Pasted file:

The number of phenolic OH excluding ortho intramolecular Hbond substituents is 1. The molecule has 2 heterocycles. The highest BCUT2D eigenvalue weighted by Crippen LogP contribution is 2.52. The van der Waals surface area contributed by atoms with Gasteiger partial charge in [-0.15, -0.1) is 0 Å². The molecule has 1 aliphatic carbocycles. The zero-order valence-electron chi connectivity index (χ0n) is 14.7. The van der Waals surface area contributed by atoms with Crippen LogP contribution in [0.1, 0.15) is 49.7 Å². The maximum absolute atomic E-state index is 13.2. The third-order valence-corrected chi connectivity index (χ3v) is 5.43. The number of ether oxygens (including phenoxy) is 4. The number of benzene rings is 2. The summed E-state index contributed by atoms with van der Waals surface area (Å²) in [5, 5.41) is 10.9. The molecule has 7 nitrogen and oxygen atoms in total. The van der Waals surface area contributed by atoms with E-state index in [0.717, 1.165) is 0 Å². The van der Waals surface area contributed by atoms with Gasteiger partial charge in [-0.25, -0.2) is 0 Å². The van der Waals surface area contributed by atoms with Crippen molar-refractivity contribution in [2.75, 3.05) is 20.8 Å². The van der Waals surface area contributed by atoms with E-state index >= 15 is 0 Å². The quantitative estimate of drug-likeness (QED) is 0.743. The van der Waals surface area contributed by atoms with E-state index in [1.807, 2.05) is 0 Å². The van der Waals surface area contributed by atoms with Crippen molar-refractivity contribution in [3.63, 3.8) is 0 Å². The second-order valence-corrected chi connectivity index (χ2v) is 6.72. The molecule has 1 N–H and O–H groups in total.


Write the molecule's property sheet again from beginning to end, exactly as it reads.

The number of phenolic OH excluding ortho intramolecular Hbond substituents is 1. The molecule has 2 heterocycles. The highest BCUT2D eigenvalue weighted by Crippen LogP contribution is 2.52. The van der Waals surface area contributed by atoms with Gasteiger partial charge in [-0.15, -0.1) is 0 Å². The molecule has 1 aliphatic carbocycles. The zero-order valence-electron chi connectivity index (χ0n) is 14.7. The van der Waals surface area contributed by atoms with Crippen LogP contribution in [0.1, 0.15) is 49.7 Å². The maximum absolute atomic E-state index is 13.2. The third-order valence-corrected chi connectivity index (χ3v) is 5.43. The number of ether oxygens (including phenoxy) is 4. The number of benzene rings is 2. The summed E-state index contributed by atoms with van der Waals surface area (Å²) in [5, 5.41) is 10.9. The molecule has 7 nitrogen and oxygen atoms in total. The van der Waals surface area contributed by atoms with E-state index in [0.717, 1.165) is 0 Å². The van der Waals surface area contributed by atoms with Gasteiger partial charge in [-0.25, -0.2) is 0 Å². The van der Waals surface area contributed by atoms with Crippen molar-refractivity contribution in [2.75, 3.05) is 20.8 Å². The van der Waals surface area contributed by atoms with E-state index >= 15 is 0 Å². The quantitative estimate of drug-likeness (QED) is 0.743. The van der Waals surface area contributed by atoms with E-state index in [1.807, 2.05) is 0 Å². The van der Waals surface area contributed by atoms with Crippen molar-refractivity contribution in [3.63, 3.8) is 0 Å². The second-order valence-corrected chi connectivity index (χ2v) is 6.72. The molecule has 1 N–H and O–H groups in total.